Spokesperson:  I think I briefed on the details on Wednesday and I think whatever I had I gave you in detail so if you’d look at the transcript, because I don’t have my notes here and I don’t want to misquote things.  But, yes indeed, there was a meeting with Prime Minister Prodi and one of the issues was Security Council reform and reform of the UN.  Also, the priorities of the sixty-second session, climate change, Millennium Development Goals, financing for development.  But no details.

Question:  I know the topics but I was wondering if there were details on Security Council reform.

Spokesperson:  No, I don’t have any details on that.

Question:  On MDGs, do you have a list of speakers yet and what order they’re going to be in?

Spokesperson:  I’ll try to get that for you.  I’ve been asking General Assembly Affairs to let me have it.  I did mention to you on Friday that, at that time, the preliminary list that I had included close to 100 speakers, and we have, I think, 11 ministers and 9 vice-ministers.  That will be, not tomorrow actually, but on 2 April.  Tomorrow, panel discussions, and 2 April the format will be, as I mentioned, classic General Assembly type intergovernmental meeting of Member State representatives giving statements.  And because of the number of speakers, there’s a good chance that this will probably spill over into the next day as well.  So the moment I have that list for you I’ll make sure that we can put it out in the Spokesperson’s Office.

Question:  Okay, on the Fifth Committee (Administrative and Budgetary), the summary press release that you referred us to says several speakers addressed regret that the Committee had been unable to reach agreement on some items, including procurement.  I wonder if you could find out.  At the beginning of the session, an open session, a lot of questions were asked of the Procurement Division and Mr. Paul Vladitz about no-bid contracts and about procedures.  Were the questions answered during the session, but no vote taken, or were the questions not answered during the session.  I don’t expect you to know now, but actually, I’d like to know what the answers were, but if you could find out whether they were provided or not.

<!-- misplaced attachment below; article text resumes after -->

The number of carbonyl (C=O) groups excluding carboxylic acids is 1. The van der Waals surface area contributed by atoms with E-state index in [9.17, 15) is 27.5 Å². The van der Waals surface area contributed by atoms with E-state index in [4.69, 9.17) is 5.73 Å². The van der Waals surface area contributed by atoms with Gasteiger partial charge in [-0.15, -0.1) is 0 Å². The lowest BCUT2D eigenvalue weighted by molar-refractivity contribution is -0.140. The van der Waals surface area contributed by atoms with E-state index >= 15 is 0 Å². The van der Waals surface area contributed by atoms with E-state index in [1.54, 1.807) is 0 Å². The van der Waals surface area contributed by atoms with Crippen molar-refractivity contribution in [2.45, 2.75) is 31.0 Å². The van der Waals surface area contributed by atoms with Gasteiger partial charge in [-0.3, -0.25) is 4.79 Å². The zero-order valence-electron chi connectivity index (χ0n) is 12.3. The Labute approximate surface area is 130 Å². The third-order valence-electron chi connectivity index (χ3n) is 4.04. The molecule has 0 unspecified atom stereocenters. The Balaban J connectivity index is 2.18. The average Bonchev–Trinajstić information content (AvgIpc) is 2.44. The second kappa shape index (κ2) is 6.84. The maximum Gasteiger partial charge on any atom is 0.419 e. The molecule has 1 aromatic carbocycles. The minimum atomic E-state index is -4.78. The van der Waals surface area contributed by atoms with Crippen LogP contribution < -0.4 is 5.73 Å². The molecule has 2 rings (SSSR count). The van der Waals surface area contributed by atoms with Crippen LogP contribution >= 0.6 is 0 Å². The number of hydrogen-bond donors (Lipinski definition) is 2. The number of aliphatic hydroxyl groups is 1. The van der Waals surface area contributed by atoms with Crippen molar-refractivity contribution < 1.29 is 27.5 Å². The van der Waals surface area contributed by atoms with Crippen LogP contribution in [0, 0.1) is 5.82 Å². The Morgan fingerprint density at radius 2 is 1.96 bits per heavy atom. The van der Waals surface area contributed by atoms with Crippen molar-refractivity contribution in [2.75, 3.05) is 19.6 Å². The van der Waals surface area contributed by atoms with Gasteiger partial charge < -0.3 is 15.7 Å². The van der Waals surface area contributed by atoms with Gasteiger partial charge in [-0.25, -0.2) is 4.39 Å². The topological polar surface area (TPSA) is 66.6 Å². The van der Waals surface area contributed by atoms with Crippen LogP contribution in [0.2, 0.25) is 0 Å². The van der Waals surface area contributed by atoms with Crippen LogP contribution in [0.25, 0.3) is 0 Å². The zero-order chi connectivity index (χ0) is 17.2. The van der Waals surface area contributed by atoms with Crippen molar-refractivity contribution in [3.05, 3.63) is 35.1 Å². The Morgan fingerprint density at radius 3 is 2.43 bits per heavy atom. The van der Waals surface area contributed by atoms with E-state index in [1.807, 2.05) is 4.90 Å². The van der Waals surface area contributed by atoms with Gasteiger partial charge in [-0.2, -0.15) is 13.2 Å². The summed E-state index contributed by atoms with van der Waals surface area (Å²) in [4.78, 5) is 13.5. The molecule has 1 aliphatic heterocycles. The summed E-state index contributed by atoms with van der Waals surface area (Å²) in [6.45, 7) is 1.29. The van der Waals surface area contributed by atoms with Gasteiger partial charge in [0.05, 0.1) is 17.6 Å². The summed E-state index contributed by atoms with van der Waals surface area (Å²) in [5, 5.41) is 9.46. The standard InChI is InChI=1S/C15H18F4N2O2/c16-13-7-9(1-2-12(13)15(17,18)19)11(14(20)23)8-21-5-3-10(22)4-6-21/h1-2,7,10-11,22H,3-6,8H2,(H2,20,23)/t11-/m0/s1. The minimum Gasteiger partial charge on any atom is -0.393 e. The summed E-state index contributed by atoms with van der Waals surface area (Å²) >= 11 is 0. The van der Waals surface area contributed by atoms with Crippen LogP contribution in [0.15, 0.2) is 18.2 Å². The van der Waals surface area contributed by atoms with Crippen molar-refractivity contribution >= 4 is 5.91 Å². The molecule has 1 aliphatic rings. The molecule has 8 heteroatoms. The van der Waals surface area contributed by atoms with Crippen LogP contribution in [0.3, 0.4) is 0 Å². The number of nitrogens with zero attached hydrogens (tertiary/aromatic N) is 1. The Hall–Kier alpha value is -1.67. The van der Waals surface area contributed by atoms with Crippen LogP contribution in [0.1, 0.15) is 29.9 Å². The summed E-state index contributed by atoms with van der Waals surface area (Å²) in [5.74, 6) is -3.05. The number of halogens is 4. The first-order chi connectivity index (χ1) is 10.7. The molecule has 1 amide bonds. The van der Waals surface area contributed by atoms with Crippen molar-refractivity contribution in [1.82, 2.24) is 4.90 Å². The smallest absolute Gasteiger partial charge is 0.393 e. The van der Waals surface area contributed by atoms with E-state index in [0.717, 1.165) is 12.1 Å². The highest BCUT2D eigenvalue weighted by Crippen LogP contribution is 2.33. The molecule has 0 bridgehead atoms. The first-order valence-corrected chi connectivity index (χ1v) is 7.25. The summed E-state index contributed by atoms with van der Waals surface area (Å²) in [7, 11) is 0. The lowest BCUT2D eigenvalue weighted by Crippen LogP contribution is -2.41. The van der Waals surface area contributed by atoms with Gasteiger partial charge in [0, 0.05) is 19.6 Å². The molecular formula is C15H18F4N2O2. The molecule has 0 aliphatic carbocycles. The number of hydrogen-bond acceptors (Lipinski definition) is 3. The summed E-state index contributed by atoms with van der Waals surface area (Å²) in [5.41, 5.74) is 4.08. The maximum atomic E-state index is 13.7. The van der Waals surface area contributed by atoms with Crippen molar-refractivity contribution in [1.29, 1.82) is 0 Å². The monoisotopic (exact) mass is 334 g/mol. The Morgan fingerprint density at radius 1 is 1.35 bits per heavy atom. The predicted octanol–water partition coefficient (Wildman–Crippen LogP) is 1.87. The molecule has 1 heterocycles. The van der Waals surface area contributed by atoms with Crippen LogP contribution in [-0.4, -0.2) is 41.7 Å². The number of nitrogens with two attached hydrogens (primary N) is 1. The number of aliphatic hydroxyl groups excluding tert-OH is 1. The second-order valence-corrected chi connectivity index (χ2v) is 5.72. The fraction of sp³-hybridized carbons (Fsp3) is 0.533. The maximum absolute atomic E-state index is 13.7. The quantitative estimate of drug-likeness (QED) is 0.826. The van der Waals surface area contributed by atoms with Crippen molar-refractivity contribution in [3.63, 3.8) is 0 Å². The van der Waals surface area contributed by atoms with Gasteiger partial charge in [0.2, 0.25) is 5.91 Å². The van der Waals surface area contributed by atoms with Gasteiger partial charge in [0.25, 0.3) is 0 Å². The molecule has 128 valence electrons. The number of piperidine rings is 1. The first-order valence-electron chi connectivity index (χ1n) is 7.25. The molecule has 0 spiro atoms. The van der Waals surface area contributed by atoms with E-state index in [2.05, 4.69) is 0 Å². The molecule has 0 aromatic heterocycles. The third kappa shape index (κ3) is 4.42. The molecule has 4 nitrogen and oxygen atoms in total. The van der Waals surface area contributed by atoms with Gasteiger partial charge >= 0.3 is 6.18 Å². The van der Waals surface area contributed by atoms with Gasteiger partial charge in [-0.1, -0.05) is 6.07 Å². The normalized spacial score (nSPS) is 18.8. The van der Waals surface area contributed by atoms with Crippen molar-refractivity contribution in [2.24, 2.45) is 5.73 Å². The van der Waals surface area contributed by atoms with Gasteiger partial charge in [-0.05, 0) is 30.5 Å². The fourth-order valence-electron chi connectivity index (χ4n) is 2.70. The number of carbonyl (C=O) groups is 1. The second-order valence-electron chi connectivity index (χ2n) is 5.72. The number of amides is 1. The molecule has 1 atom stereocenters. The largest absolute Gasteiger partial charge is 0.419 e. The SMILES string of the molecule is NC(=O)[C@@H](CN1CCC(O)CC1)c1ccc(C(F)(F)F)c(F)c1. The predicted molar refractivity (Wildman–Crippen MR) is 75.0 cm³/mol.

Spokesperson:  I think that what the decision here is that the issue has been deferred, so obviously whenever it’s taken up, new questions can arise.

Question:  I’m just wondering if the questions were answered.  Is there some way to find out?

Spokesperson:  I’ll try to look and find out whether all the questions have been answered.

Question:  Also in this press release 3844, it says some $48 million for special political missions like Somalia and Nepal meant that $3 million would have to be cut from somewhere else.  How does that work?

Spokesperson:  I’m not sure what you mean.

Question:   The Committee voted for like $48 some million on Friday for these political missions?

Spokesperson:  Don’t forget that only $31 million of that is new appropriations.  I know you’re asking what this all means in dollars and cents.  It’s only $31 million extra.

Question:  Okay.  Now, a number of people on the Committee said there was some kind of side deal, whereby Japan, in particular, voted for it but got a commitment that money would be cut somewhere.  It’s not in the press release and I’m wondering if that’s something that took place or not.

Spokesperson:  You would have to ask Japan on this, whether they were able.

Question:  It seems like it’s a Fifth Committee thing.

Spokesperson:  What emanates from the Fifth Committee as far as what we can see is a decision on how much money is going to be spent on certain activities.  How that decision is reached, what are the give and takes, that’s all the negotiating process.  Some of that, yes, may be reflected in open sessions.  Others in informal consultations.  But the end result is whatever amount is there.

Question:  So would it be fair to say that if it’s not in the end result, like a commitment to cut $3 million does not exist if it’s not somewhere in the document?

Spokesperson:  Matthew, I cannot comment on that, because you said it was what?  Some kind of gentlemen’s agreement or something like that was reached?  I don’t know.  This is really something for the Member States among themselves, you know, what kinds of deals they come up with, what kind of negotiations-outcome they have.

And sorry, by the way, let me stress that this is a Fifth Committee decision.  This will all go to the General Assembly, most likely sometime in the next couple of weeks.  I don’t have a date yet.  Obviously the Committee will have to prepare a report, submit it to the GA secretariat and then a General Assembly plenary will be held, where all of this is going to be taken up.

Okay?  Thank you very much.  So see you all tomorrow at 12:30 with the President and Mr. Ted Turner.

* *** *

For information media • not an official record
For information media. Not an official record.